What should people look for when booking trips to an elephant sanctuary or other venues?

Avoid anything that involves rides and shows, i.e. where the elephants are made to perform tricks. These are easy to spot and definite red flags due to the brutal training involved to make elephants perform these specific behaviours on command. Other clear signs of cruelty to look out for are elephants swaying back and forth or chained up with no access to shelter, food and water and being forced to interact closely with tourists. Even amongst venues that don’t offer these activities there are good and bad ones. Therefore, it is crucial to research an experience beforehand. Venues that provide better welfare for animals will keep interaction to a minimum and never force them to be near people. They will also often provide education about the animals. Be wary of any place that allows lots of people to crowd around the elephants, whether to feed them or wash them. The best venues will only allow tourists to observe the animals from a respectful distance.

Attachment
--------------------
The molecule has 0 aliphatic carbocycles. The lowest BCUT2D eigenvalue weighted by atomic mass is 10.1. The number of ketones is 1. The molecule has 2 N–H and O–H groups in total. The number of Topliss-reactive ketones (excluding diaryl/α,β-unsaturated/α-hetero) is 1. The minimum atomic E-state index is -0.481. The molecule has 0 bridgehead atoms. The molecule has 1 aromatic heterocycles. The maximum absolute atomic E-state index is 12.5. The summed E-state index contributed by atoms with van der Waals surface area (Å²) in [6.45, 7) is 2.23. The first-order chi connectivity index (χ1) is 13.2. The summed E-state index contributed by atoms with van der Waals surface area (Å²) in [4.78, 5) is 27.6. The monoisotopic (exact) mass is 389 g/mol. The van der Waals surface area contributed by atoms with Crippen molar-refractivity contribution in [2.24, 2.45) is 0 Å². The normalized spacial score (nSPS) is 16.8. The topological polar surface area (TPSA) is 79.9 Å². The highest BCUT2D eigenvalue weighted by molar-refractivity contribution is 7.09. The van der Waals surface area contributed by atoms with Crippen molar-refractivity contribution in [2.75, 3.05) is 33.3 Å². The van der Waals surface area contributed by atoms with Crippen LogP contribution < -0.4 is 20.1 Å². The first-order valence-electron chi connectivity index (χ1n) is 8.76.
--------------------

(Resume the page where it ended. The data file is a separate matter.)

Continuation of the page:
Why is this such an important issue?

Elephants are intelligent, sensitive animals that can live long and rich lives in their natural environment with their families. In the wild, elephant families form lifelong bonds and roam large territories together. A life in entertainment is no place for these animals and prevents them from expressing their natural behaviour. It is shocking to inflict this kind of cruelty on such amazing creatures for entertainment. The booming elephant tourism industry, if left unchecked, also risks incentivising poaching, putting further pressure on wild elephant populations.